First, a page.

Cultural bias and personal predisposition shape the way we think of animals, whether as companions or as servants, whether as guardians to protect our homes or as comestibles to adorn our tables. However, the theological tradition of Solomon transcends those predilections, making it clear not only that animals have much to teach us but that we are duty-bound to learn from them. In some sense, animals may possess a more instinctive humanity than we do.
Poetically, we can seek inspiration by construing the nature of animals as allegory and metaphor. Biologically, we can identify the traits humans and animals have in common as well as the qualities that make human beings more than mere animals.
Philosophically, we can recognize how to harness our animal inclinations to carry us forward on the path of our own humanity. Theologically, we can learn to appreciate how the design of creation directs us to resist the pull of our animal nature while aspiring to elevate ourselves toward becoming more than human.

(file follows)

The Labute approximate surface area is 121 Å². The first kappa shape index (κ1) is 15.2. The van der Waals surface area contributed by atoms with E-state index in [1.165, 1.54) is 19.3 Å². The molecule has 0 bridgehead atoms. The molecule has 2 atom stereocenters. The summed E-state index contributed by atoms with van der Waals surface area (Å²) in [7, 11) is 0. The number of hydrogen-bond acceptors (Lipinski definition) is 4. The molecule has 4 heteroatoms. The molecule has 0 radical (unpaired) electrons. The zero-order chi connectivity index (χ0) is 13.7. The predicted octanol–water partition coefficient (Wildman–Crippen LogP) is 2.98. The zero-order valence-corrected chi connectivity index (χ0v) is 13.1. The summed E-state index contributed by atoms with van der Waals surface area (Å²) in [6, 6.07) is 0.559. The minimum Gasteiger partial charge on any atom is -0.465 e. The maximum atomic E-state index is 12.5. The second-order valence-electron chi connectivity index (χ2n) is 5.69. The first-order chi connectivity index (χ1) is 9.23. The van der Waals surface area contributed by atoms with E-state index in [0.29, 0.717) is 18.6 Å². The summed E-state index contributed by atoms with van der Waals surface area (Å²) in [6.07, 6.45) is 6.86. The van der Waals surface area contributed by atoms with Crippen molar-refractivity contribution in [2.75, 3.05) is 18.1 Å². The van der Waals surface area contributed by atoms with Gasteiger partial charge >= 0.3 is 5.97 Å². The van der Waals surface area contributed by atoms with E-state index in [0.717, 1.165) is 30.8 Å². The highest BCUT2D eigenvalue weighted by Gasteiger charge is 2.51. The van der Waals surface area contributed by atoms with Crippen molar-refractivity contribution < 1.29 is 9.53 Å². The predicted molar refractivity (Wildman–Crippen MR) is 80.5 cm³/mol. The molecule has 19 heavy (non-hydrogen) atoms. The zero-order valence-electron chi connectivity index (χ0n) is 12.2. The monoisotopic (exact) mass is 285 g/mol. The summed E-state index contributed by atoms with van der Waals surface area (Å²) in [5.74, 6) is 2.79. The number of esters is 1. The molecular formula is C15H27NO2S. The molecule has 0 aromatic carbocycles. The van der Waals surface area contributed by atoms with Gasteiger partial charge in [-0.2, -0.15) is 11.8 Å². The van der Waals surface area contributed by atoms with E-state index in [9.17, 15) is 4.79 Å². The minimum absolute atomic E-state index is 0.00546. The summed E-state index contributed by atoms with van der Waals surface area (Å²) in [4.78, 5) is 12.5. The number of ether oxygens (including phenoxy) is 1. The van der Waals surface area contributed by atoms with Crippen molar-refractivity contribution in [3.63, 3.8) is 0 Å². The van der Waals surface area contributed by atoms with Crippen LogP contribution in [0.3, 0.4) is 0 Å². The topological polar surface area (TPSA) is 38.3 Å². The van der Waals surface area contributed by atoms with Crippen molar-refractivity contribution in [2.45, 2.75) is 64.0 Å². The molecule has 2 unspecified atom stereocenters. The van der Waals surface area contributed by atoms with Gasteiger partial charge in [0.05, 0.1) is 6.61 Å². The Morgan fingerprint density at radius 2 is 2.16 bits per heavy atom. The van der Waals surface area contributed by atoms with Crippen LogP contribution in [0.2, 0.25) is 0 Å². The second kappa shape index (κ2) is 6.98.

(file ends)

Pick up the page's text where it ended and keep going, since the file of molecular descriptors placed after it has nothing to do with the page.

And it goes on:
The world is our classroom, and all its inhabitants are our teachers. If we choose to take instruction and learn the lessons of social and moral refinement, there is no limit to the wisdom we can discover.
If a deep dive into the philosophy and theology behind our relationship with the natural world interests you, click to read my recent contribution to The Common Reader, the literary journal of Washington University.